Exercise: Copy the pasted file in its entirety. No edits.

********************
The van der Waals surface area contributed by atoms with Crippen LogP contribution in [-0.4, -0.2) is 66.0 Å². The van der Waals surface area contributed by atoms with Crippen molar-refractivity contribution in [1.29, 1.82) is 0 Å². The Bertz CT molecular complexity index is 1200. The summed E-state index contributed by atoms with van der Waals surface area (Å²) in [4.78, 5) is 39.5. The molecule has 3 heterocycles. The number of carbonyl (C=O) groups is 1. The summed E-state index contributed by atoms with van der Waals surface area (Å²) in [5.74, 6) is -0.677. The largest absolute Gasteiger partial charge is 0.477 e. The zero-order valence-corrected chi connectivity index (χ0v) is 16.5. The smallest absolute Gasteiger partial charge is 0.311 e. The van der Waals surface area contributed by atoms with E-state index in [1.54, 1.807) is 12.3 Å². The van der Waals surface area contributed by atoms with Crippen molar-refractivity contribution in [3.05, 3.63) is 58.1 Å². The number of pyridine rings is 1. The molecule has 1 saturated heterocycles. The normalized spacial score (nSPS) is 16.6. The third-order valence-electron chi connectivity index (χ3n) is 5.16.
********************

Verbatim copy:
The van der Waals surface area contributed by atoms with Crippen LogP contribution in [-0.4, -0.2) is 66.0 Å². The van der Waals surface area contributed by atoms with Crippen molar-refractivity contribution in [1.29, 1.82) is 0 Å². The Bertz CT molecular complexity index is 1200. The summed E-state index contributed by atoms with van der Waals surface area (Å²) in [4.78, 5) is 39.5. The molecule has 3 heterocycles. The number of carbonyl (C=O) groups is 1. The summed E-state index contributed by atoms with van der Waals surface area (Å²) in [5.74, 6) is -0.677. The largest absolute Gasteiger partial charge is 0.477 e. The zero-order valence-corrected chi connectivity index (χ0v) is 16.5. The smallest absolute Gasteiger partial charge is 0.311 e. The van der Waals surface area contributed by atoms with E-state index in [1.54, 1.807) is 12.3 Å². The van der Waals surface area contributed by atoms with Crippen molar-refractivity contribution in [3.05, 3.63) is 58.1 Å². The number of pyridine rings is 1. The molecule has 1 saturated heterocycles. The normalized spacial score (nSPS) is 16.6. The third-order valence-electron chi connectivity index (χ3n) is 5.16.